You just received your new credit card, and have to destroy the old one. Good luck, the darned things are seemingly indestructible. Better have industrial-sized scissors. Too bad these are not recyclable; I just learned this after having dropped them in the recycling bin for years.
If you think about it, of course they aren't recyclable. After all, they have the magnetic strip and the hologram, neither of which are good for the environment. So how do we dispose of these little shoppers' best friends?
To find out, we talked with several of the leading credit card companies and the results are not so favorable. According to the International Card Manufacturers Association, over six billion cards are produced each year worldwide. That is enough to make over 50 stacks of cards higher than Mt. Everest, lest you think, "oh well, they are small and light, no harm done, put 'em in the landfill." Worst of all, they are made of a cheap but incredibly durable plastic called polyvinyl chloride, or PVC. This stuff contains a number of harmful chemicals and won't biodegrade for decades if not centuries. "PVC is forever;" the American Chemistry Council should adopt the diamond industry's slogan. PVC is considered in the top five chemicals that assault the environment by a number of experts.
Stack of credit cards. Photo courtesy of Andres Rueda via Creative Commons.
So what's a credit-loving environmentalist to do? Believe it or not, the only major issuer of credit cards to do anything substantive about this growing problem is Discover Card, which used to be part of Sears but is now an independent company. We spoke with Matthew Towson at Discover about their optional biodegradable card, which was launched in December 2008. "Our biodegradable card is made of a special type of PVC that will break down when exposed to landfill conditions," he said. "It will break down fully within five years." The only catch with this seemingly elegant solution is that if it gets wet (oops, I left it in my jeans pocket which is now in the washing machine) it will be ruined. That's why most other credit card companies won't offer it: they fear the possibility of frequent replacement costs for damaged cards.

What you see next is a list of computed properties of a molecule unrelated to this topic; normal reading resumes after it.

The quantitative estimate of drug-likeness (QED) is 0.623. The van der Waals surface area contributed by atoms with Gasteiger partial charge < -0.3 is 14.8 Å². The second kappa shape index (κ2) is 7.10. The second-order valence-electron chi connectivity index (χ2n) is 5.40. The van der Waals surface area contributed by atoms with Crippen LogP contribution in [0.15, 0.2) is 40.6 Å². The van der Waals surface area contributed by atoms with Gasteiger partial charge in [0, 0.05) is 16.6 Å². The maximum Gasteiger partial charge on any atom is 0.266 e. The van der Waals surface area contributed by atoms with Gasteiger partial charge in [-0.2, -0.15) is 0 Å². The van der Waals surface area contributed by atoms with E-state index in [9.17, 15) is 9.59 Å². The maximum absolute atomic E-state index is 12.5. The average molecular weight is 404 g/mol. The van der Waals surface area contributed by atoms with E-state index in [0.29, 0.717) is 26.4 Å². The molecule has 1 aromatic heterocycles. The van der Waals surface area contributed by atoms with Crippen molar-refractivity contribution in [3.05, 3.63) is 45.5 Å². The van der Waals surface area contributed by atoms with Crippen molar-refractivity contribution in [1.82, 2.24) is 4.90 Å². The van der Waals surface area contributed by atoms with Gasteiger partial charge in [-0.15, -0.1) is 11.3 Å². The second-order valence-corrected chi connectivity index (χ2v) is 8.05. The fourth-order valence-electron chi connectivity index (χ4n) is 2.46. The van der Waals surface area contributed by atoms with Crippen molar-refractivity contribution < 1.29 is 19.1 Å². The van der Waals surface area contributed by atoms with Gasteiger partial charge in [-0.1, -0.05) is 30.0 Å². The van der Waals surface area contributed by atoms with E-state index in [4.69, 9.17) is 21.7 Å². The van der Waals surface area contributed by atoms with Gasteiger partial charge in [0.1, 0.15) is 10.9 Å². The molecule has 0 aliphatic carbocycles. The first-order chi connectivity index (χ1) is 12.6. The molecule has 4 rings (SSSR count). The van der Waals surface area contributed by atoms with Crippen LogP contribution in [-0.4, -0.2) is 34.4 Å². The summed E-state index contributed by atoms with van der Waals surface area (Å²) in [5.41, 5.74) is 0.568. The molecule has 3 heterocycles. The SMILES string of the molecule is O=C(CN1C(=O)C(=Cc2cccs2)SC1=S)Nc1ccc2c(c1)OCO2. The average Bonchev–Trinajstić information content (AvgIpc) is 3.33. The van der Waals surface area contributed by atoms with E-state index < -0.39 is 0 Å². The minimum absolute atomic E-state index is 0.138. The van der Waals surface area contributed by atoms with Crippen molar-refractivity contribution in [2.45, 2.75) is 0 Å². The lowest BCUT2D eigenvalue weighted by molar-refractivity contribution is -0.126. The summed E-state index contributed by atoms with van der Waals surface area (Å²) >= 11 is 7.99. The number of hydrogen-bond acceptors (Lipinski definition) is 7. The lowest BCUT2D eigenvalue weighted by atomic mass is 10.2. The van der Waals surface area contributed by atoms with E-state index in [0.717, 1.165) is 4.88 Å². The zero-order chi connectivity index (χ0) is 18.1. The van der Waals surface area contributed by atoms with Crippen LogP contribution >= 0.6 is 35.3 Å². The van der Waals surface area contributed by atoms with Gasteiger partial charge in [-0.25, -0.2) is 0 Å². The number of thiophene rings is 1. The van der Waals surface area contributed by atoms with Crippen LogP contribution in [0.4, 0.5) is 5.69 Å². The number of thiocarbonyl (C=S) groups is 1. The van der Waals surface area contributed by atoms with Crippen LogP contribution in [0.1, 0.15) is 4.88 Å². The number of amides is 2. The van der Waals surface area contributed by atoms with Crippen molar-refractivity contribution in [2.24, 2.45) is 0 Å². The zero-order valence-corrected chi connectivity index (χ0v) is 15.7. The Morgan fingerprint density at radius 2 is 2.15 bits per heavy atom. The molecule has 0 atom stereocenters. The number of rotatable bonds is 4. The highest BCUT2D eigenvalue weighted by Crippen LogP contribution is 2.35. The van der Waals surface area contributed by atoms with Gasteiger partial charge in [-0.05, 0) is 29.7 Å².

"Alternatives to plastics are in the works," Towson explained. "Ultimately, consumers may no longer need an actual credit card. Discover has embraced mobile technology. Contactless stickers, while still plastic, are a lot smaller and can fit on the back of your cell phone." That would be convenient, but would also increase theft of cell phones significantly, I'd bet?
Surprisingly, American Express did not return our calls, and there is nothing on their website about sustainable cards. MasterCard's Jennifer Stalzer gave us boilerplate about the company's carbon footprint reduction but not a word about any plans to even address the plastic card issue. Visa fired us back an e-mail reply saying that "Visa cards are not recyclable as they are not solely made up of plastic. There are coatings placed on the card, a magnetic strip, some cards have chips, there is the issue of the Visa dove hologram, and therefore, they cannot be recycled." Not exactly the can-do entrepreneurial spirit for finding new solutions to environmental problems. Gail Hurdis of JP Morgan-Chase, the nation's largest issuer of debit cards, replied with, "I am not able to speak to the details of our plastics as it is proprietary information." Hmmm.
So what we have here is a problem that may seem trivial at first look but is actually one that needs to be solved. Surely if the automakers can create and build electric cars, 40 mpg+ hybrids and the like, the credit card industry can design itself a sustainable card?
There is a ray of hope here. A company called Meyers has developed the Greencard, a patented type of paper card with the look and feel of plastic. This unique card features a "tear strip" that can hold product identification codes, bar codes, magnetic strips and protected PIN codes. Decorative effects including holography and foil stamping are also available. Sounds perfect, yes?
Well, even Meyers does not necessarily recommend the Greencard as a credit card replacement. They are marketing it as a shorter term, less durable but sustainable solution for gift cards, prepaid cards, music download cards, activation cards, phone cards and the like. Mark Dillon of Meyers confirmed that this innovation has been presented to the major credit card issuers, and they thought it was "an interesting product. However, it does not meet the durability and security requirements necessary for the three to five year credit card life cycle."
Think about this: the developing world and the billions of Chinese, Brazilians, Indians, Malaysians and more that are entering the middle class will all obtain credit cards relatively soon. This represents billions of dollars of growth for the credit card firms. One would think they could put together an industry association and fund the needed R&D to develop a sustainable card. Their objection so far has been cost? Come on, with the huge margins this industry earns, the least they could do to give back a little bit to the environment would be creating a special material-safe card. If small companies across the world are engaging in creating renewable energy solutions that could change the face of civilization over the next several years, surely there are a team of chemists that can concoct a material that is safe, recyclable and water resistant for making credit cards.
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